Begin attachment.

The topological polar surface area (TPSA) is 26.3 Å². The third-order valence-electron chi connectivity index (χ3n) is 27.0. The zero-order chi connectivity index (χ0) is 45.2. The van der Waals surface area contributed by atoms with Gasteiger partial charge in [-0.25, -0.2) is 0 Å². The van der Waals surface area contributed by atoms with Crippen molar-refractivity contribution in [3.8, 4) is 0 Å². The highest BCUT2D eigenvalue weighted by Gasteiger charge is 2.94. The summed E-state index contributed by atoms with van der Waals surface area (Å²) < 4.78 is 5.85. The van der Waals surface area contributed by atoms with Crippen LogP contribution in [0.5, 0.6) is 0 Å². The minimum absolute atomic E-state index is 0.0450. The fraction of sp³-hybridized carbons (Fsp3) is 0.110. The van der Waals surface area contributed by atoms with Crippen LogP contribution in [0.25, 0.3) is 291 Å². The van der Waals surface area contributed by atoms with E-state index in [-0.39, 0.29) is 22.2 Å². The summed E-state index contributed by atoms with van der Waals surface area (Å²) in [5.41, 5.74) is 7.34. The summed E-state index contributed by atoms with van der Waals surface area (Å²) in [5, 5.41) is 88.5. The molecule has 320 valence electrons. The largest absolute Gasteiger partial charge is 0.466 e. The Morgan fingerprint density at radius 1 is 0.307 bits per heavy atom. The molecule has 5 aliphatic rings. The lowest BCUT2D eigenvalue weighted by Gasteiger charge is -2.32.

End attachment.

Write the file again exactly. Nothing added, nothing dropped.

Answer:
The topological polar surface area (TPSA) is 26.3 Å². The third-order valence-electron chi connectivity index (χ3n) is 27.0. The zero-order chi connectivity index (χ0) is 45.2. The van der Waals surface area contributed by atoms with Gasteiger partial charge in [-0.25, -0.2) is 0 Å². The van der Waals surface area contributed by atoms with Crippen molar-refractivity contribution in [3.8, 4) is 0 Å². The highest BCUT2D eigenvalue weighted by Gasteiger charge is 2.94. The summed E-state index contributed by atoms with van der Waals surface area (Å²) < 4.78 is 5.85. The van der Waals surface area contributed by atoms with Crippen LogP contribution in [0.5, 0.6) is 0 Å². The minimum absolute atomic E-state index is 0.0450. The fraction of sp³-hybridized carbons (Fsp3) is 0.110. The van der Waals surface area contributed by atoms with Crippen LogP contribution in [0.25, 0.3) is 291 Å². The van der Waals surface area contributed by atoms with E-state index in [-0.39, 0.29) is 22.2 Å². The summed E-state index contributed by atoms with van der Waals surface area (Å²) in [5.41, 5.74) is 7.34. The summed E-state index contributed by atoms with van der Waals surface area (Å²) in [5, 5.41) is 88.5. The molecule has 320 valence electrons. The largest absolute Gasteiger partial charge is 0.466 e. The Morgan fingerprint density at radius 1 is 0.307 bits per heavy atom. The molecule has 5 aliphatic rings. The lowest BCUT2D eigenvalue weighted by Gasteiger charge is -2.32.